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Whole genome duplication potentiates inter-specific hybridisation and niche shifts in Australian burrowing frogs Neobatrachus

Novikova, Polina Yu.; Brennan, Ian G.; Booker, William; Mahony, Michael; Doughty, Paul; Lemmon, Alan R.; Lemmon, Emily Moriarty; Yant, Levi; de Peer, Yves Van; Keogh, J. Scott; Donnellan, Stephen C.


Polina Yu. Novikova

Ian G. Brennan

William Booker

Michael Mahony

Paul Doughty

Alan R. Lemmon

Emily Moriarty Lemmon

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Professor of Evolutionary Genomics

Yves Van de Peer

J. Scott Keogh

Stephen C. Donnellan


Polyploidy plays an important role in evolution because it can lead to increased genetic complexity and speciation. It also provides an extra copy buffer and increases genetic novelty. While both common and well-studied in plants, polyploidy is rare in animals, and most polyploid animals reproduce asexually. Amphibians represent a dramatic vertebrate exception, with multiple independent sexually reproducing polyploid lineages, but very few cases have been studied in any detail. The Australian burrowing frog genus Neobatrachus is comprised of six diploid and three polyploid species and offers a powerful model animal polyploid system. We generated exome-capture sequence data from 87 individuals representing all nine species of Neobatrachus to investigate species-level relationships, the origin of polyploid species, and the population genomic effects of polyploidy on genus-wide demography. We resolve the phylogenetic relationships among Neobatrachus species and provide further support that the three polyploid species have independent origins. We document higher genetic diversity in tetraploids, resulting from widespread gene flow specifically between the tetraploids, asymmetric inter-ploidy gene flow directed from sympatric diploids to tetraploids, and current isolation of diploid species from each other. We also constructed models of ecologically suitable areas for each species to investigate the impact of climate variation on frogs with differing ploidy levels. These models suggest substantial change in suitable areas compared to past climate, which in turn corresponds to population genomic estimates of demographic histories. We propose that Neobatrachus diploids may be suffering the early genomic impacts of climate-induced habitat loss, while tetraploids appear to be avoiding this fate, possibly due to widespread gene flow into tetraploid lineages specifically. Finally, we demonstrate that Neobatrachus is an attractive model to study the effects of ploidy on evolution of adaptation in animals.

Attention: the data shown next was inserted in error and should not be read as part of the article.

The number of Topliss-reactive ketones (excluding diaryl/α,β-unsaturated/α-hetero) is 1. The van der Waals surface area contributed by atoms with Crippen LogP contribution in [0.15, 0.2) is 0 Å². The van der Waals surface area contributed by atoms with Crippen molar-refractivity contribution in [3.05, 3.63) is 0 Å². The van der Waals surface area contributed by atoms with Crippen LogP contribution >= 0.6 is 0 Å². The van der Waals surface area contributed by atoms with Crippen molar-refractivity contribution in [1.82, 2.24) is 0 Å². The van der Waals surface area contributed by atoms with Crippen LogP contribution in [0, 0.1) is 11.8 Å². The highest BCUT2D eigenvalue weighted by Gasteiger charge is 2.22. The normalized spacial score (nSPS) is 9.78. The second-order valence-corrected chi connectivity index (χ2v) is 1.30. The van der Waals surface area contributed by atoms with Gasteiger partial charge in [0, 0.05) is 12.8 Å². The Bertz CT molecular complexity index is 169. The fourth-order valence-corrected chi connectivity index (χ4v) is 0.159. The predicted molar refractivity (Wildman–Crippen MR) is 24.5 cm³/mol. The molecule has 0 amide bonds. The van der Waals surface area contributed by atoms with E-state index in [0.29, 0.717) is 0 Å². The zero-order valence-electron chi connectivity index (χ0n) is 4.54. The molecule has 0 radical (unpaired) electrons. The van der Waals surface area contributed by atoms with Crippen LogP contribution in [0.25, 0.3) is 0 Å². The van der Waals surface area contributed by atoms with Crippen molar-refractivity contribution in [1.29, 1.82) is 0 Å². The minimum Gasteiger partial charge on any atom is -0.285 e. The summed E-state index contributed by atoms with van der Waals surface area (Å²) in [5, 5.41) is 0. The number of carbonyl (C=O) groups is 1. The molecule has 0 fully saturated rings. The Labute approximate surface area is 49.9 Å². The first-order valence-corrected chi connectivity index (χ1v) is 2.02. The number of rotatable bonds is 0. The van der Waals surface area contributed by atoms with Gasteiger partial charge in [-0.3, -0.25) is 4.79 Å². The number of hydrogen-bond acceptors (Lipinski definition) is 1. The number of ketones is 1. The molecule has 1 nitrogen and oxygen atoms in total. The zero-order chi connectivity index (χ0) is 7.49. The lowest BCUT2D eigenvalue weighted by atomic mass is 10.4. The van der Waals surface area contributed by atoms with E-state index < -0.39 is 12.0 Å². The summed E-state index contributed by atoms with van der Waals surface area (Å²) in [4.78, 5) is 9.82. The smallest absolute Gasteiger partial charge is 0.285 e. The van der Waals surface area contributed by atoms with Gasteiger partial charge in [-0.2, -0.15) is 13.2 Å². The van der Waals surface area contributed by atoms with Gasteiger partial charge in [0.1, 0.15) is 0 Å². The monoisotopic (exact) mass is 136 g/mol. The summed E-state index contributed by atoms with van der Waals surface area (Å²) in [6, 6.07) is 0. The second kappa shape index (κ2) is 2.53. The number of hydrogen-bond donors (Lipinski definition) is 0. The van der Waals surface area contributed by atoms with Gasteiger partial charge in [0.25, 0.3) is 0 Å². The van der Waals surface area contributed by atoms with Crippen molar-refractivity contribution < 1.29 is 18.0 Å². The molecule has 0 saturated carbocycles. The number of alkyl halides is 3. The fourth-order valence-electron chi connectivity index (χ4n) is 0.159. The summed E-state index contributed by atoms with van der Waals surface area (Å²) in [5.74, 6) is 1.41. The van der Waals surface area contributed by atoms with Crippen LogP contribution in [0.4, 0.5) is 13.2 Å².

Novikova, P. Y., Brennan, I. G., Booker, W., Mahony, M., Doughty, P., Lemmon, A. R., …Donnellan, S. C. (2019). Whole genome duplication potentiates inter-specific hybridisation and niche shifts in Australian burrowing frogs Neobatrachus

Other Type Other
Online Publication Date Mar 30, 2019
Publication Date Mar 30, 2019
Deposit Date May 2, 2019
Publicly Available Date May 9, 2019
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Additional Information bioRxiv


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